Victory Gardens’ “How to Defend Yourself” is a play for 2020. Audiences are hungry for work that speaks to the current climate without just quoting from headlines, that lets us escape into the characters’ world without neglecting our own. In this piece about a peer-led self-defense group, started after a violent sexual assault occurs on a college campus, playwright Liliana Padilla takes on the dual roles of educator and storyteller, skillfully avoiding the trap of a how-to play where the audience might feel like they’re auditing a class instead of engaging with a story.
“How to Defend Yourself” exposes how sorely we are lacking in matters of sex education: not reproductive education, as it is often reduced to in schools, but actual, meaningful, practical discussion about sex, sexuality, desire, pleasure, consent, communication and the complexity of navigating it all. Culturally, we are beginning to recognize sexual assault as a pervasive problem that we all have some relationship to, regardless of gender and position, but have been slow to develop the tools to address the impact, whether acute, complex or generational. What happens to us—any of us, all of us—when we actually let ourselves feel the trauma of it all? How do we even begin to hold all of that, especially if we’re not allowed to talk about it?
To survive, we armor up, pulled by a call deep down to make ourselves less vulnerable however we can, whether that means learning to make weapons out of pens and keys, blurring lines between sex and violence in our own understanding or closing ourselves off to sexual pleasure and connection entirely, manufacturing a false sense of control that might ultimately be as dangerous and dehumanizing as the violence itself. More and more, it falls to art-makers to remind audiences that they are not alone in the ways that they question, cope and defend.
The production itself is on point. Marti Lyons directs with a keen awareness of the audience’s needs, offsetting the weight of these big conversations with hope, humor and movement (choreographed by Steph Paul) that is strong and joyful. The ensemble is believably young: they puff themselves up and make themselves small, trying to fit in and stand out all at once. They are also funny, smart across the board in their choices and recognizable without becoming tropes or stereotypes (with the help of always-excellent costume designer Christine Pascual). Yu Shibagaki’s detailed set puts us right where we need to be, and in collaboration with lighting designer Paul Toben, the piece has a dynamic visual vocabulary.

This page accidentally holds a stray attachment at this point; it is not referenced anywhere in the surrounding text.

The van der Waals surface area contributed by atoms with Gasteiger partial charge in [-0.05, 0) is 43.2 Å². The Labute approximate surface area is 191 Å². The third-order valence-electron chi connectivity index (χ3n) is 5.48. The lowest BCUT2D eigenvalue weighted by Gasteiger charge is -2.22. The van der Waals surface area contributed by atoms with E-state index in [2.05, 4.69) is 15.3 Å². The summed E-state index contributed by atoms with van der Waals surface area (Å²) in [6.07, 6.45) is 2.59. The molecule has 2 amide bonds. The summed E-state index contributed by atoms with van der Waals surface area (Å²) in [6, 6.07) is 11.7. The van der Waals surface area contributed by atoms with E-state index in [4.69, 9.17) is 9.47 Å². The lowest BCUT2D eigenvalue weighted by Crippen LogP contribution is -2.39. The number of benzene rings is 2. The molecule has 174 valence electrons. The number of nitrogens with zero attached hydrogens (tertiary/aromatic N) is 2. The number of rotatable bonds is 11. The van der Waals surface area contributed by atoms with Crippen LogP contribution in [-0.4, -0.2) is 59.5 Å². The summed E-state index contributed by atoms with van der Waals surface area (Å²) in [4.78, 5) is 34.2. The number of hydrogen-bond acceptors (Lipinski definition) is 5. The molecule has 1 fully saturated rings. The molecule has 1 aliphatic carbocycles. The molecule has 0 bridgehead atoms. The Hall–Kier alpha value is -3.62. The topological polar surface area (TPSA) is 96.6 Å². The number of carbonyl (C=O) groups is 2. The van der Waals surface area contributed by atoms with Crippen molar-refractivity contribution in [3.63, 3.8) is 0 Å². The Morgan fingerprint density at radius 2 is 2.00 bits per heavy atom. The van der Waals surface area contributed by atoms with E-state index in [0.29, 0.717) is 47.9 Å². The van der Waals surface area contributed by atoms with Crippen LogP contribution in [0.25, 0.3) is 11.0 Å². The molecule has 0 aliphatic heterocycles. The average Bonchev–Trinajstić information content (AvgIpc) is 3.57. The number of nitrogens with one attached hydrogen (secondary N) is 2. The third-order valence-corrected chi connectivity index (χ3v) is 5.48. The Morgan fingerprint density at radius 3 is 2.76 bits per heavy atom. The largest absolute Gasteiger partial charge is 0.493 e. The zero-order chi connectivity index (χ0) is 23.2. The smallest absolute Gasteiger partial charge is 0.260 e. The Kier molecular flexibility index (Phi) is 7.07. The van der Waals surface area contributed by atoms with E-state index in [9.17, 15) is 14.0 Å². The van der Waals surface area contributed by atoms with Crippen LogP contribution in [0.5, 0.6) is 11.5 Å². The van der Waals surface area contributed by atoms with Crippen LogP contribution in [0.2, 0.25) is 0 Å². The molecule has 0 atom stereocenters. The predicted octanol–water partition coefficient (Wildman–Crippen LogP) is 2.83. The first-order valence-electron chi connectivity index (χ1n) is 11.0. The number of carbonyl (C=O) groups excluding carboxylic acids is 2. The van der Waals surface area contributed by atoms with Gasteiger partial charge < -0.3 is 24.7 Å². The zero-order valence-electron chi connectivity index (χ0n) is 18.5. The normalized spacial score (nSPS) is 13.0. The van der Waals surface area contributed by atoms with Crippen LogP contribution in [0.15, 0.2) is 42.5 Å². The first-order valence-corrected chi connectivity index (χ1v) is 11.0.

While conversations about sexuality and sexual trauma are increasing in the mainstream and our comfort level in talking about sex is increasing generationally, there are still so many valid narratives, experiences and questions that fall outside of acceptable discourse. It is easy to conceive that a play like “How to Defend Yourself” might be a rare, representative experience or an important opportunity for reflection, beyond the still-distilled “Me Too” dialogue. In this outstanding production of a thoughtful and important play, Padilla and company remind us that sex and trauma are two different things, that there is no one perfect solution to an inextricable problem and that there is hope, support and progress to be found in community. (Erin Shea Brady)
Victory Gardens Theater, 2433 North Lincoln, (773)871-3000, victorygardens.org, $36-$62. Through February 23.